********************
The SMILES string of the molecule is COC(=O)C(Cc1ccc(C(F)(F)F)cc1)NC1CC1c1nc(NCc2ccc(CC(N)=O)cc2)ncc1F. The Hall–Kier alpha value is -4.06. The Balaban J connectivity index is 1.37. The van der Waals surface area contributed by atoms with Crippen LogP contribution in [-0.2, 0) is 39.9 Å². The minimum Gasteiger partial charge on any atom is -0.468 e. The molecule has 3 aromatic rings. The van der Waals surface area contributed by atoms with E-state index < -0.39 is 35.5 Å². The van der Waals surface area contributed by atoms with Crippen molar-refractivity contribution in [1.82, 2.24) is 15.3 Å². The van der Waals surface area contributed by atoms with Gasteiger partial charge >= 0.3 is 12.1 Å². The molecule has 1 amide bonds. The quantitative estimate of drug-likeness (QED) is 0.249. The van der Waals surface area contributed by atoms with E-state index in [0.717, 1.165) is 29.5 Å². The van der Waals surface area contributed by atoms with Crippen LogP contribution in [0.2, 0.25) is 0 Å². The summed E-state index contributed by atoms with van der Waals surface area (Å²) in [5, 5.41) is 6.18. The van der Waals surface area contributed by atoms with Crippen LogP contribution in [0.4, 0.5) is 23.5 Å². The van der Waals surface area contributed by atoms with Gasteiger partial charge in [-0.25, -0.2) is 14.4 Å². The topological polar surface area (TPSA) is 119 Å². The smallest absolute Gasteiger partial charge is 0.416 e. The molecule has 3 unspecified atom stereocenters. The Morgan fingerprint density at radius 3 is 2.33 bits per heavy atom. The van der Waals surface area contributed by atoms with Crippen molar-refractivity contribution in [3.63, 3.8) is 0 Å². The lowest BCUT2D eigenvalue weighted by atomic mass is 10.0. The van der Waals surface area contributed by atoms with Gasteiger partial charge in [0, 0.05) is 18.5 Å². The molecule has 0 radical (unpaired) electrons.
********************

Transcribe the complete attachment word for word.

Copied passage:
The SMILES string of the molecule is COC(=O)C(Cc1ccc(C(F)(F)F)cc1)NC1CC1c1nc(NCc2ccc(CC(N)=O)cc2)ncc1F. The Hall–Kier alpha value is -4.06. The Balaban J connectivity index is 1.37. The van der Waals surface area contributed by atoms with Crippen LogP contribution in [-0.2, 0) is 39.9 Å². The minimum Gasteiger partial charge on any atom is -0.468 e. The molecule has 3 aromatic rings. The van der Waals surface area contributed by atoms with E-state index < -0.39 is 35.5 Å². The van der Waals surface area contributed by atoms with Crippen molar-refractivity contribution in [1.82, 2.24) is 15.3 Å². The van der Waals surface area contributed by atoms with Gasteiger partial charge >= 0.3 is 12.1 Å². The molecule has 1 amide bonds. The quantitative estimate of drug-likeness (QED) is 0.249. The van der Waals surface area contributed by atoms with E-state index in [0.717, 1.165) is 29.5 Å². The van der Waals surface area contributed by atoms with Crippen LogP contribution in [0.2, 0.25) is 0 Å². The summed E-state index contributed by atoms with van der Waals surface area (Å²) in [5, 5.41) is 6.18. The van der Waals surface area contributed by atoms with Crippen LogP contribution in [0.4, 0.5) is 23.5 Å². The van der Waals surface area contributed by atoms with Gasteiger partial charge in [-0.25, -0.2) is 14.4 Å². The topological polar surface area (TPSA) is 119 Å². The smallest absolute Gasteiger partial charge is 0.416 e. The molecule has 3 unspecified atom stereocenters. The Morgan fingerprint density at radius 3 is 2.33 bits per heavy atom. The van der Waals surface area contributed by atoms with Crippen molar-refractivity contribution in [3.63, 3.8) is 0 Å². The lowest BCUT2D eigenvalue weighted by atomic mass is 10.0. The van der Waals surface area contributed by atoms with Gasteiger partial charge in [0, 0.05) is 18.5 Å². The molecule has 0 radical (unpaired) electrons.